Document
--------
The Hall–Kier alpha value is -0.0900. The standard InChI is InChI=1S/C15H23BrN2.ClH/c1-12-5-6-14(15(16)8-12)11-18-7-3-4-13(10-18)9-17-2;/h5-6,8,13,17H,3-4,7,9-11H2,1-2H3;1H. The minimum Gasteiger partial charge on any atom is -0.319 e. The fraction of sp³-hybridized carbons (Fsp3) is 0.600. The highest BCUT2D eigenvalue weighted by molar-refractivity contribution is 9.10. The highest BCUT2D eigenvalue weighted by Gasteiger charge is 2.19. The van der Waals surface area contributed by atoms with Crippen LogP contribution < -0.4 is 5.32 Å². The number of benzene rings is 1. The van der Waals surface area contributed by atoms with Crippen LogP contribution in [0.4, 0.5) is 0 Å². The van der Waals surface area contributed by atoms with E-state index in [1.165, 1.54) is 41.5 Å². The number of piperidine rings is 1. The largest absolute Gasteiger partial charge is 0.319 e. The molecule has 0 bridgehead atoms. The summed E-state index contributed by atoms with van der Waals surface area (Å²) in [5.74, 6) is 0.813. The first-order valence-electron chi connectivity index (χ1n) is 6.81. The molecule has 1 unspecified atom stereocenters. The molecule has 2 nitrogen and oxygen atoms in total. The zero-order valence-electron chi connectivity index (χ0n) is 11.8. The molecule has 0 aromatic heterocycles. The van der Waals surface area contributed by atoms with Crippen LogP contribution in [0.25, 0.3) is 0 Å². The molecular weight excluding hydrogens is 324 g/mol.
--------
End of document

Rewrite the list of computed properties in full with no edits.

The Hall–Kier alpha value is -0.0900. The standard InChI is InChI=1S/C15H23BrN2.ClH/c1-12-5-6-14(15(16)8-12)11-18-7-3-4-13(10-18)9-17-2;/h5-6,8,13,17H,3-4,7,9-11H2,1-2H3;1H. The minimum Gasteiger partial charge on any atom is -0.319 e. The fraction of sp³-hybridized carbons (Fsp3) is 0.600. The highest BCUT2D eigenvalue weighted by molar-refractivity contribution is 9.10. The highest BCUT2D eigenvalue weighted by Gasteiger charge is 2.19. The van der Waals surface area contributed by atoms with Crippen LogP contribution < -0.4 is 5.32 Å². The number of benzene rings is 1. The van der Waals surface area contributed by atoms with Crippen LogP contribution in [0.4, 0.5) is 0 Å². The van der Waals surface area contributed by atoms with E-state index in [1.165, 1.54) is 41.5 Å². The number of piperidine rings is 1. The largest absolute Gasteiger partial charge is 0.319 e. The molecule has 0 bridgehead atoms. The summed E-state index contributed by atoms with van der Waals surface area (Å²) in [5.74, 6) is 0.813. The first-order valence-electron chi connectivity index (χ1n) is 6.81. The molecule has 1 unspecified atom stereocenters. The molecule has 2 nitrogen and oxygen atoms in total. The zero-order valence-electron chi connectivity index (χ0n) is 11.8. The molecule has 0 aromatic heterocycles. The van der Waals surface area contributed by atoms with Crippen LogP contribution in [0.25, 0.3) is 0 Å². The molecular weight excluding hydrogens is 324 g/mol.